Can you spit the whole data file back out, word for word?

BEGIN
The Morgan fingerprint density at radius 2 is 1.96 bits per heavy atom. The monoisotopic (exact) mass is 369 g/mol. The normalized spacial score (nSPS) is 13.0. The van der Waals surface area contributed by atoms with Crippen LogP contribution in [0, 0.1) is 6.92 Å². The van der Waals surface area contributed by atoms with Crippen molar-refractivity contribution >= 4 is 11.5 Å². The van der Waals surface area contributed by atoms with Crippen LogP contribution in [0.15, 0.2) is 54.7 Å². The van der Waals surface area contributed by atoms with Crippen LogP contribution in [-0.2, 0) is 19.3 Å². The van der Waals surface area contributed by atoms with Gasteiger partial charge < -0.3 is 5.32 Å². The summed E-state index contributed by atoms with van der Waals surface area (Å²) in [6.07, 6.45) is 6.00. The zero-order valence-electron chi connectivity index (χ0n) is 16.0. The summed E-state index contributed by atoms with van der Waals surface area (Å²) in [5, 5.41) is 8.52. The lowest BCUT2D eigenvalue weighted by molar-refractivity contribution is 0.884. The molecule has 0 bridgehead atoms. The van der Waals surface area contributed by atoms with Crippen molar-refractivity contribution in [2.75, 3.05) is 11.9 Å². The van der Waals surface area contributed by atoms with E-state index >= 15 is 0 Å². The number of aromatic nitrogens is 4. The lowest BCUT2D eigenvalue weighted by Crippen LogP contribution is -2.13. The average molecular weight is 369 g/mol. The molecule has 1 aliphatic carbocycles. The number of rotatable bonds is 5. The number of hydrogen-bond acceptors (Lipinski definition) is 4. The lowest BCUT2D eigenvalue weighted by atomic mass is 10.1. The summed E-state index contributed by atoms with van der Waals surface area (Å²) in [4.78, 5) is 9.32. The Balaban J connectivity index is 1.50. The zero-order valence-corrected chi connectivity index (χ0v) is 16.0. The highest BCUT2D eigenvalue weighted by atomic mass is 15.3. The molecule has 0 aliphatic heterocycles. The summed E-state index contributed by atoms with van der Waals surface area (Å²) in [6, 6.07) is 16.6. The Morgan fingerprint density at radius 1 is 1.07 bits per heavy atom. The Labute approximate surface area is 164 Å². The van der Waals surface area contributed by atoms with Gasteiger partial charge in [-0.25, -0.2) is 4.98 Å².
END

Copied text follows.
The Morgan fingerprint density at radius 2 is 1.96 bits per heavy atom. The monoisotopic (exact) mass is 369 g/mol. The normalized spacial score (nSPS) is 13.0. The van der Waals surface area contributed by atoms with Crippen LogP contribution in [0, 0.1) is 6.92 Å². The van der Waals surface area contributed by atoms with Crippen molar-refractivity contribution >= 4 is 11.5 Å². The van der Waals surface area contributed by atoms with Crippen LogP contribution in [0.15, 0.2) is 54.7 Å². The van der Waals surface area contributed by atoms with Crippen LogP contribution in [-0.2, 0) is 19.3 Å². The van der Waals surface area contributed by atoms with Gasteiger partial charge < -0.3 is 5.32 Å². The summed E-state index contributed by atoms with van der Waals surface area (Å²) in [6.07, 6.45) is 6.00. The zero-order valence-electron chi connectivity index (χ0n) is 16.0. The summed E-state index contributed by atoms with van der Waals surface area (Å²) in [5, 5.41) is 8.52. The lowest BCUT2D eigenvalue weighted by molar-refractivity contribution is 0.884. The molecule has 0 bridgehead atoms. The van der Waals surface area contributed by atoms with Crippen molar-refractivity contribution in [2.75, 3.05) is 11.9 Å². The van der Waals surface area contributed by atoms with E-state index >= 15 is 0 Å². The number of aromatic nitrogens is 4. The lowest BCUT2D eigenvalue weighted by Crippen LogP contribution is -2.13. The average molecular weight is 369 g/mol. The molecule has 1 aliphatic carbocycles. The number of rotatable bonds is 5. The number of hydrogen-bond acceptors (Lipinski definition) is 4. The lowest BCUT2D eigenvalue weighted by atomic mass is 10.1. The summed E-state index contributed by atoms with van der Waals surface area (Å²) in [4.78, 5) is 9.32. The Balaban J connectivity index is 1.50. The zero-order valence-corrected chi connectivity index (χ0v) is 16.0. The highest BCUT2D eigenvalue weighted by atomic mass is 15.3. The molecule has 0 aliphatic heterocycles. The summed E-state index contributed by atoms with van der Waals surface area (Å²) in [6, 6.07) is 16.6. The Morgan fingerprint density at radius 1 is 1.07 bits per heavy atom. The Labute approximate surface area is 164 Å². The van der Waals surface area contributed by atoms with Gasteiger partial charge in [-0.25, -0.2) is 4.98 Å².